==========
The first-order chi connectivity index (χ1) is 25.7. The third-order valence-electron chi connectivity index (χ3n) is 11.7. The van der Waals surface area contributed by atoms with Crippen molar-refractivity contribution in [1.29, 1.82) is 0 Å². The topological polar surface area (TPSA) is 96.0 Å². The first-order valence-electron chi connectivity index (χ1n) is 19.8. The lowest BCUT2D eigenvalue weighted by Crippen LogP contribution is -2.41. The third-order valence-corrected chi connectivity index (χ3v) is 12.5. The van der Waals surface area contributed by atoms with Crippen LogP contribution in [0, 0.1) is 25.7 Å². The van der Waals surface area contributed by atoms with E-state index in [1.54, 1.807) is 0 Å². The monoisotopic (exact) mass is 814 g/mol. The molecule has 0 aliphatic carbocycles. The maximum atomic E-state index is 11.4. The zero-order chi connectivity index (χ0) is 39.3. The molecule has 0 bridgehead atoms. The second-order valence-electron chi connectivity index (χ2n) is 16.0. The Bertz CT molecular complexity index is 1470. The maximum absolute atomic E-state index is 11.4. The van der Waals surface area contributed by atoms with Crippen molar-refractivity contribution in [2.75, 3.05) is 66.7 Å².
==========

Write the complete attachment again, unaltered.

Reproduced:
The first-order chi connectivity index (χ1) is 25.7. The third-order valence-electron chi connectivity index (χ3n) is 11.7. The van der Waals surface area contributed by atoms with Crippen molar-refractivity contribution in [1.29, 1.82) is 0 Å². The topological polar surface area (TPSA) is 96.0 Å². The first-order valence-electron chi connectivity index (χ1n) is 19.8. The lowest BCUT2D eigenvalue weighted by Crippen LogP contribution is -2.41. The third-order valence-corrected chi connectivity index (χ3v) is 12.5. The van der Waals surface area contributed by atoms with Crippen LogP contribution in [0, 0.1) is 25.7 Å². The van der Waals surface area contributed by atoms with E-state index in [1.54, 1.807) is 0 Å². The monoisotopic (exact) mass is 814 g/mol. The molecule has 0 aliphatic carbocycles. The maximum atomic E-state index is 11.4. The zero-order chi connectivity index (χ0) is 39.3. The molecule has 0 bridgehead atoms. The second-order valence-electron chi connectivity index (χ2n) is 16.0. The Bertz CT molecular complexity index is 1470. The maximum absolute atomic E-state index is 11.4. The van der Waals surface area contributed by atoms with Crippen molar-refractivity contribution in [2.75, 3.05) is 66.7 Å².